2011 was a challenging year, and not just for the stock market. From natural disasters to political battles, markets faced one issue after the next. In this three part series, we will look back at the last twelve months and review some of the biggest factors influencing the economy and their potential impact going forward. In Part Three, Balentine discusses the challenges faced by the developed world and the continued implications as we enter 2012.
The developed world faced many challenges in 2011. Everything from nature to politics had a hand in affecting not only the global economy, but particularly the developed world. While some issues only impacted global markets in the short-term, the effects of some will be felt in 2012 and for years to come.
In March of last year, a massive earthquake and tsunami dealt a serious blow to an already weakened Japan. Plagued by interest rates at near-zero and the highest public debt burden in the developed world, Japan’s recovery will be long and arduous. Nevertheless, history tells us that the impact of the earthquake on the global economy and market over the long-run will be minimal. Despite the short term market volatility and risk aversion, global markets soon returned to normal levels in the ensuing months.
Though it did not suffer any natural disasters, the U.S. did face a political maelstrom for much of the later part of last year. In August, the debt-ceiling debacle led to escalating tensions in Washington; however, debt debates are nothing new. As Adrian Cronje, Balentine’s Chief Investment Officer, pointed out in “Til Debt Do Us Part?,” the subject has been a source of contention spanning all the way back to the founding fathers. Indeed, the debt ceiling had been raised hundreds of time before, just without all the political posturing that occurred over the summer. Citing a need to gain control of government spending, partisan politicians threatened not to raise the debt ceiling limit, which would have left the U.S. unable to pay the interest on its debt and jeopardized its pristine credit rating.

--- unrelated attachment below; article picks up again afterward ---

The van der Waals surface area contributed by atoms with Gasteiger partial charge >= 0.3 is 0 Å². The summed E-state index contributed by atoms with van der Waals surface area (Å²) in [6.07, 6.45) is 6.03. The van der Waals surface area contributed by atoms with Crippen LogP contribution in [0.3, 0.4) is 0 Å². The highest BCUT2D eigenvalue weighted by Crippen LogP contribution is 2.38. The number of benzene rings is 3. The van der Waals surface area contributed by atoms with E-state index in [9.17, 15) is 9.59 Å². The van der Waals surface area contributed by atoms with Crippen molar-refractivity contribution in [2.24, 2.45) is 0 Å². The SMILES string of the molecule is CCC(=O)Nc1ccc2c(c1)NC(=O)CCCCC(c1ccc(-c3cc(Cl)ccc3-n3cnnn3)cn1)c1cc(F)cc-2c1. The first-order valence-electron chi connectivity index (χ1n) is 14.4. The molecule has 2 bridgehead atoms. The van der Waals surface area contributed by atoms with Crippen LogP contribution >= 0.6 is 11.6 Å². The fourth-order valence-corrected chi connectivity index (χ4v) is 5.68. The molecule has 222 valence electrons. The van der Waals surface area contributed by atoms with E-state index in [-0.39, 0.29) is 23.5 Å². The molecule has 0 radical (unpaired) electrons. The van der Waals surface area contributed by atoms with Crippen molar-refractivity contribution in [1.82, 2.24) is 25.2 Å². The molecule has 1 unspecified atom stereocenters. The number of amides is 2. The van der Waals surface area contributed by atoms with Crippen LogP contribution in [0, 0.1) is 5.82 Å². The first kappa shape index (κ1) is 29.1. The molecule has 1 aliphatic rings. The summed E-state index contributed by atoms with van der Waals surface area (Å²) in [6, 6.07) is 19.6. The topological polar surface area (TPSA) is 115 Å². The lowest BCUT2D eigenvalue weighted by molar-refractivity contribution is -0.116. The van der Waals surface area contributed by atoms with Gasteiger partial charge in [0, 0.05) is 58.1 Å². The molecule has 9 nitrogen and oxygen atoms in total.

Though Washington did end up raising the debt ceiling, the media attention surrounding this normally routine procedure caused many to question the U.S. government’s ability to act as a unified body. After the markets closed on Friday, August 5, Standard & Poor’s (S&P) downgraded U.S. debt, saying that our elected officials’ failure to agree upon steps to reduce spending and pay down debt caused the U.S. to lose its coveted AAA rating. In the ensuing days and weeks, investors dealt with heightened volatility, talks of another economic stimulus plan by the Fed, and the DJIA’s worst day since the height of the financial crisis in 2008. The same down-to-the-wire negotiations and politicking that led to the downgrade once again haunted Washington in the fourth quarter. Only this time, the deadline came and went with no compromise reached on where spending cuts would occur, thus setting into motion automatic cuts that will begin starting as early as this year.
Similar debt and governmental crises occurred in the Eurozone, most noticeably in Greece. In what became “A Bad Case of Déjà Vu,” solvency problems that initially arose in 2010 once again came to the forefront. Despite initially balking, the EU has thus far enacted the necessary structural reform to ensure that the single currency system will remain a viable proposition; however, the Eurozone’s central problems have not yet been resolved.
As we enter 2012, we expect Congress to remain trapped in its short-term political cycle and frozen in a state of inaction until the election is over. Similarly, the Eurozone will have a long road to recovery. Governments in both Europe and in the U.S. must finally be willing to balance the short, medium and long-term priorities required to deliver long term sustainability. While we wait for the developed world to emerge from the intense deleveraging cycle, we believe global bonds offer a potentially more prudent choice for U.S. investors searching for yield within the Safe Building Block. If developed economies catch the “Japanese disease” of even lower real interest rates, global bond holders still stand to benefit. However, if real rates begin to rise because of further concerns about the U.S.’ declining credit quality and the U.S. dollar is driven lower, global bond holders should be better protected.